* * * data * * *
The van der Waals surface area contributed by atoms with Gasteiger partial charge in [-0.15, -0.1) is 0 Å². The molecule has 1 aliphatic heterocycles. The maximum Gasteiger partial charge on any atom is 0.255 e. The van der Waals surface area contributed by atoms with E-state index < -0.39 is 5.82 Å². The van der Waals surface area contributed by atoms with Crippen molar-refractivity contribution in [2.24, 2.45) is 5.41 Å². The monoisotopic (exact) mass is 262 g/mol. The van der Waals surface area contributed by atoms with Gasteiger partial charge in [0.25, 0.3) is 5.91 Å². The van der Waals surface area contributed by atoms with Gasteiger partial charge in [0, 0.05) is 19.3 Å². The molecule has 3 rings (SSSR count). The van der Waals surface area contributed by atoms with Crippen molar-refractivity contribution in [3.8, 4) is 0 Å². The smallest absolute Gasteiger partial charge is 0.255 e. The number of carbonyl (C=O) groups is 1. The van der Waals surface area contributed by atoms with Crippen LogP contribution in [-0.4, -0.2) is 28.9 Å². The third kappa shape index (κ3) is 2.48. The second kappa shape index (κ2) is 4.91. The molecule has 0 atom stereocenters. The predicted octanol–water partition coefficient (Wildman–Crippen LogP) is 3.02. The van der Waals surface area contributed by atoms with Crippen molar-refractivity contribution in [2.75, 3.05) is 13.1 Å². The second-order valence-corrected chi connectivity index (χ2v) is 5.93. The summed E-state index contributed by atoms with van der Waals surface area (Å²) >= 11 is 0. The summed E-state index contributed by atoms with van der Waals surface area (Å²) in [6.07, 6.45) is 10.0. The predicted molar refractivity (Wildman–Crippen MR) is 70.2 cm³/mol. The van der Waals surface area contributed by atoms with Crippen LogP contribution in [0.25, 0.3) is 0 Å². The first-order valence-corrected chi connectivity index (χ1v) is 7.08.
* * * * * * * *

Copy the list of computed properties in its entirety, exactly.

The van der Waals surface area contributed by atoms with Gasteiger partial charge in [-0.15, -0.1) is 0 Å². The molecule has 1 aliphatic heterocycles. The maximum Gasteiger partial charge on any atom is 0.255 e. The van der Waals surface area contributed by atoms with E-state index < -0.39 is 5.82 Å². The van der Waals surface area contributed by atoms with Crippen molar-refractivity contribution in [2.24, 2.45) is 5.41 Å². The monoisotopic (exact) mass is 262 g/mol. The van der Waals surface area contributed by atoms with Gasteiger partial charge in [0.25, 0.3) is 5.91 Å². The van der Waals surface area contributed by atoms with Gasteiger partial charge in [0, 0.05) is 19.3 Å². The molecule has 3 rings (SSSR count). The van der Waals surface area contributed by atoms with Crippen molar-refractivity contribution in [3.8, 4) is 0 Å². The smallest absolute Gasteiger partial charge is 0.255 e. The number of carbonyl (C=O) groups is 1. The van der Waals surface area contributed by atoms with Crippen LogP contribution in [-0.4, -0.2) is 28.9 Å². The third kappa shape index (κ3) is 2.48. The second kappa shape index (κ2) is 4.91. The molecule has 0 atom stereocenters. The predicted octanol–water partition coefficient (Wildman–Crippen LogP) is 3.02. The van der Waals surface area contributed by atoms with Crippen molar-refractivity contribution in [2.75, 3.05) is 13.1 Å². The second-order valence-corrected chi connectivity index (χ2v) is 5.93. The summed E-state index contributed by atoms with van der Waals surface area (Å²) >= 11 is 0. The summed E-state index contributed by atoms with van der Waals surface area (Å²) in [6.07, 6.45) is 10.0. The predicted molar refractivity (Wildman–Crippen MR) is 70.2 cm³/mol. The van der Waals surface area contributed by atoms with Crippen LogP contribution in [0.25, 0.3) is 0 Å². The first-order valence-corrected chi connectivity index (χ1v) is 7.08.